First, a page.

Sure, work is demanding and stressful, exhausting even, at times, but the urge to just drop it all and get away from it for a while never really presents itself. I guess that’s the essence of fundamentally loving what you do. And I’m not blind to the fact of just how big a privilege that is.
When you’re not a master within the art of doing nothing, idle times can be hard. I need to create, build, constantly move forward, which is why living in NYC is so awesome. I’ve sung this City’s praise before, and will surely do it again, but it’s an ongoing mind-boggle how this place just seems to steer you onto the path that you need to go, even if you had no idea that that was in fact what you needed. And that’s how I got involved with the creation of Sumac Magazine, an upcoming quarterly about food & memories, and the people and stories that connect us via food.
As in what I dare to believe is the case of many a creative endeavor, it all started with “a friend of a friend” who had an idea, and “do you want to be part”?
So there we were, a journalist from Turkey, a graphic designer/illustrator, and a photographer, both from Denmark. Each of us proficient within our respective fields, highly creative, but with zero clue whatsoever about how to actually transform a bunch of ideas and turn them into something tangible. Luckily, via the channels of network and friendship, we were joint by the fourth member of the group, someone with the professional background, knowledge, and organizational skills to wrangle three creatives, and get us from A to B… And hopefully to C, D, and beyond.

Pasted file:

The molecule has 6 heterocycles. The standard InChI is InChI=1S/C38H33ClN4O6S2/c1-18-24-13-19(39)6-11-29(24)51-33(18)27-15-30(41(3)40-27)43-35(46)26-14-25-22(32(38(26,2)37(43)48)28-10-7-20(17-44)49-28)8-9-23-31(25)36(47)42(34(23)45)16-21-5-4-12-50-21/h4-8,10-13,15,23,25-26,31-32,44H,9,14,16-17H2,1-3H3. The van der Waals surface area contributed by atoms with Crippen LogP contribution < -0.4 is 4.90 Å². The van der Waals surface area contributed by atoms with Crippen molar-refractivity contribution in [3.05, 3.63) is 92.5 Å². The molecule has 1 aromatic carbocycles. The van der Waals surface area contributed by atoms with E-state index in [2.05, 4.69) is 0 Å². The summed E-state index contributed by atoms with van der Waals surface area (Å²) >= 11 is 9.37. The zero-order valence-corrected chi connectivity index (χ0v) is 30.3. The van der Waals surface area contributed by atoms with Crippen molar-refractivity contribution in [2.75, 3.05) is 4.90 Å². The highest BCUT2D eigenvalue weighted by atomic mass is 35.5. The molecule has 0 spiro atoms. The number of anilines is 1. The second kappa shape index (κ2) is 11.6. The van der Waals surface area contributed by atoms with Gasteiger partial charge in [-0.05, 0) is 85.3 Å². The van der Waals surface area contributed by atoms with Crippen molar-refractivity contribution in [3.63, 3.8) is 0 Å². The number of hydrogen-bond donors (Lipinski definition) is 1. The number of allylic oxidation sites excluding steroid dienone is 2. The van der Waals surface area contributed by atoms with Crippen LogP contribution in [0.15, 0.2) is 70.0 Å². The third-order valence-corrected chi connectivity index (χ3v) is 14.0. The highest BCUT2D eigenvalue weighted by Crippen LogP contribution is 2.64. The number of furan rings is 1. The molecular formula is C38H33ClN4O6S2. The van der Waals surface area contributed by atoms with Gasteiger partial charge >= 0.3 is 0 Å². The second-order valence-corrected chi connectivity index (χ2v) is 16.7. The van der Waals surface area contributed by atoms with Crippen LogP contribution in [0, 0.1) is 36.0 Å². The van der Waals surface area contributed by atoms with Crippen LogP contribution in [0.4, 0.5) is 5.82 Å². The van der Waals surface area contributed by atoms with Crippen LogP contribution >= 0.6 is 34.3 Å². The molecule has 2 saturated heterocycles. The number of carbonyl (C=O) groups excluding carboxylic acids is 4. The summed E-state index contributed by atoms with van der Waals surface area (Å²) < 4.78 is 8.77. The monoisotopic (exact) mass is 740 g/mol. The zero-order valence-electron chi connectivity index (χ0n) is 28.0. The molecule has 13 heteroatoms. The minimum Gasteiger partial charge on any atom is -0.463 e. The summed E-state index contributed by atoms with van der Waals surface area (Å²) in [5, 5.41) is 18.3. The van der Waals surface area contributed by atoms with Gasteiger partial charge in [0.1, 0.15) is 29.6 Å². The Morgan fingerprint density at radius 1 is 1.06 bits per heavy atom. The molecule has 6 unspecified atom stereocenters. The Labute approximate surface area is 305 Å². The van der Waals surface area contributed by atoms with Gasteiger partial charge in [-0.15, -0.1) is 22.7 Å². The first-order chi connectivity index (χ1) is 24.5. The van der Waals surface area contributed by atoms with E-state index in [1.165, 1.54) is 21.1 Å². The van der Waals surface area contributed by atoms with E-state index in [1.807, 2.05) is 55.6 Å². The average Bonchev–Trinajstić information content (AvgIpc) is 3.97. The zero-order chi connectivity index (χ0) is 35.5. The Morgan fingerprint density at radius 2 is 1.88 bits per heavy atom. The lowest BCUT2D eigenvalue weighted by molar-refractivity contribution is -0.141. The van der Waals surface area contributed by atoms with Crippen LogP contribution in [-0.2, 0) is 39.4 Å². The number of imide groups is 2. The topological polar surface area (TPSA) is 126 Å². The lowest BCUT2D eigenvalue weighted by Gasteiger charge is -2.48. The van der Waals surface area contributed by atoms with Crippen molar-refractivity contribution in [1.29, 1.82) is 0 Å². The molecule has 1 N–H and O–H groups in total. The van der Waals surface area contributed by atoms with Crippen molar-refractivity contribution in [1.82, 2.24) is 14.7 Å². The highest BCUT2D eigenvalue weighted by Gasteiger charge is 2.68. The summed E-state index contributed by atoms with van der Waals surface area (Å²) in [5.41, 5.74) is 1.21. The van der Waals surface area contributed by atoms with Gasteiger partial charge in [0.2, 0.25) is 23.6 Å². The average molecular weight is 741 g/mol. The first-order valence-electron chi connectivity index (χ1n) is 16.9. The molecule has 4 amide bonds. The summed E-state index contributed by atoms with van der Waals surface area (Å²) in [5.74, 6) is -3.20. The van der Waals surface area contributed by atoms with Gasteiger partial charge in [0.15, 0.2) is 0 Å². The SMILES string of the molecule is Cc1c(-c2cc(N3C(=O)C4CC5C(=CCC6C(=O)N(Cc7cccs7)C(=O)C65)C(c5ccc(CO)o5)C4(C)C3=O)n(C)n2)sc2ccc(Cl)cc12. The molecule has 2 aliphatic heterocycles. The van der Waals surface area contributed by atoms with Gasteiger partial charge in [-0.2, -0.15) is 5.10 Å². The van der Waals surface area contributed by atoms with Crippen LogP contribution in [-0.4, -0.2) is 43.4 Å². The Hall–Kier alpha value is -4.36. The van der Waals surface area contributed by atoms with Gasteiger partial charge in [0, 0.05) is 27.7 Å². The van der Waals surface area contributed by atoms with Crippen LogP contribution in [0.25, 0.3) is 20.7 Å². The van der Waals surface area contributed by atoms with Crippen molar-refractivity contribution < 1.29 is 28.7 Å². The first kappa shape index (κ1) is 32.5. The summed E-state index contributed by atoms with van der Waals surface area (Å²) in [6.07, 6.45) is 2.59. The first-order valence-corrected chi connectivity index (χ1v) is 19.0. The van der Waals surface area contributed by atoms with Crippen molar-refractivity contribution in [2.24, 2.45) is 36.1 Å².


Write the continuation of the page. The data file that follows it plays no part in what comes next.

It’s an intersting study to see the group dynamics that so quickly manifest themselves when putting four individuals together, all with the common goal of creating something from nothing. Each of us have our own skill sets that we’ve honed throughout the years as professionals, and we are equally eager to put those qualities to good use and leave our own unique footprint in the sandbox. We each want to make sure that our personalities and individual talents are represented in the core, the backbone, if you will, of the product that will ultimately be presented to the world. For my part, I’m extremely protective of what my name is associated with and how my identity as a photographer is being portrayed, and everyone else also have their little idiosyncrasies, something which could so very easily spell disaster. But it doesn’t. On the contrary, actually. In stead, we manage to utilize what we individually do best, but also respectfully weed out the things that do not make sense in terms of the greater purpose of the magazine.